“I Quit My Job Over #BLM” — How Millennials Are Killing Businesses from the Inside Out

Image Desc: A photo from a Black Lives Matter protest with signs unfocused in the foreground and background. A sign in the center, held up by a white-appearing person's arm, says "To sin by silence when they should protest makes cowards - Ella Wheeler Cox"
Image Desc: A photo from a Black Lives Matter protest with signs unfocused in the foreground and background. A sign in the center, held up by a white-appearing person’s arm, says “To sin by silence when they should protest makes cowards – Ella Wheeler Cox”
Photo by Zoe VandeWater on Unsplash

I have a background in marketing, branding, and social media. I’ve developed consumer personas of millennial and gen Z buyers, led rebranding meetings to capture a younger audience, and I’m a millennial consumer myself.

This summer, I quit a marketing job in order to recover from burnout, begin a coaching practice, and pursue a career in nonprofit communications. And one of the things that is front and center in my job search is making sure that any organization I work for aligns with my personal values.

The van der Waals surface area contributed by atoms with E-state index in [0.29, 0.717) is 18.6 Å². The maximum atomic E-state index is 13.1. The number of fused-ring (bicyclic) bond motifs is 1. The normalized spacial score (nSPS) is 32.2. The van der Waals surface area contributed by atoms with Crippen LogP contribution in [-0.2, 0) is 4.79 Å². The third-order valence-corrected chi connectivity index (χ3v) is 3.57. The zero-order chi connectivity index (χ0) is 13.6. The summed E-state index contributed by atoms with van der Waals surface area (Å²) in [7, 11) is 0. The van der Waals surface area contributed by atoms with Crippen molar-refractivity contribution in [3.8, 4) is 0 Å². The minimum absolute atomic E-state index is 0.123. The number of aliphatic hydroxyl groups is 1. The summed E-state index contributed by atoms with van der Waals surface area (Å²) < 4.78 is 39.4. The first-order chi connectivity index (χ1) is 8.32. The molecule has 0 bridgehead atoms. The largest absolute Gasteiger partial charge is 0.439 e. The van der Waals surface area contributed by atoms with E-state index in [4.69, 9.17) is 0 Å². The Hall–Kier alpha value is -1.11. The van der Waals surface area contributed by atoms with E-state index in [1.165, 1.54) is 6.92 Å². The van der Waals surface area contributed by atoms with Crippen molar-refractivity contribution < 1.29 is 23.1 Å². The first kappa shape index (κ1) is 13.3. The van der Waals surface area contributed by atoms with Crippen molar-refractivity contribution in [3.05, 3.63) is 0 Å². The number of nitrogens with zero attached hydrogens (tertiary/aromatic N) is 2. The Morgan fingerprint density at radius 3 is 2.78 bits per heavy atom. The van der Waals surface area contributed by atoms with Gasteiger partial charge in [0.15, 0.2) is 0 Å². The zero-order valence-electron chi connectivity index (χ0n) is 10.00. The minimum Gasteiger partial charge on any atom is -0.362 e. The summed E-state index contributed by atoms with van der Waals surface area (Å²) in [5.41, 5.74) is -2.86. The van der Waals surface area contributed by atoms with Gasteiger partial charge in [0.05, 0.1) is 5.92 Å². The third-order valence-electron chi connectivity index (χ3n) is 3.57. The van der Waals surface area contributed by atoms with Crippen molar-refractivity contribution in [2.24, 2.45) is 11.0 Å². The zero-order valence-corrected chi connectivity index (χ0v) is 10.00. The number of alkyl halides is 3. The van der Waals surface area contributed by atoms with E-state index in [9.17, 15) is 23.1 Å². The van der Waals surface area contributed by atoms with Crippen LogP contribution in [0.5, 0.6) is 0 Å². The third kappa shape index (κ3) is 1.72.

Turns out, that’s a pretty typical millennial thing to do. 

Millennials and Gen Z Respond to Brands’ Ethics

One of the most frustrating* things about Millennials is the way we keep senselessly destroying industries, products, and norms. We killed Applebee’s, we killed canned tuna, we killed styrofoam cups, we killed gym memberships. (*sarcasm)

I wrote the following excerpt two years ago but it still stands — and has evolved to include an even bigger focus on social justice and ethical integrity of brands.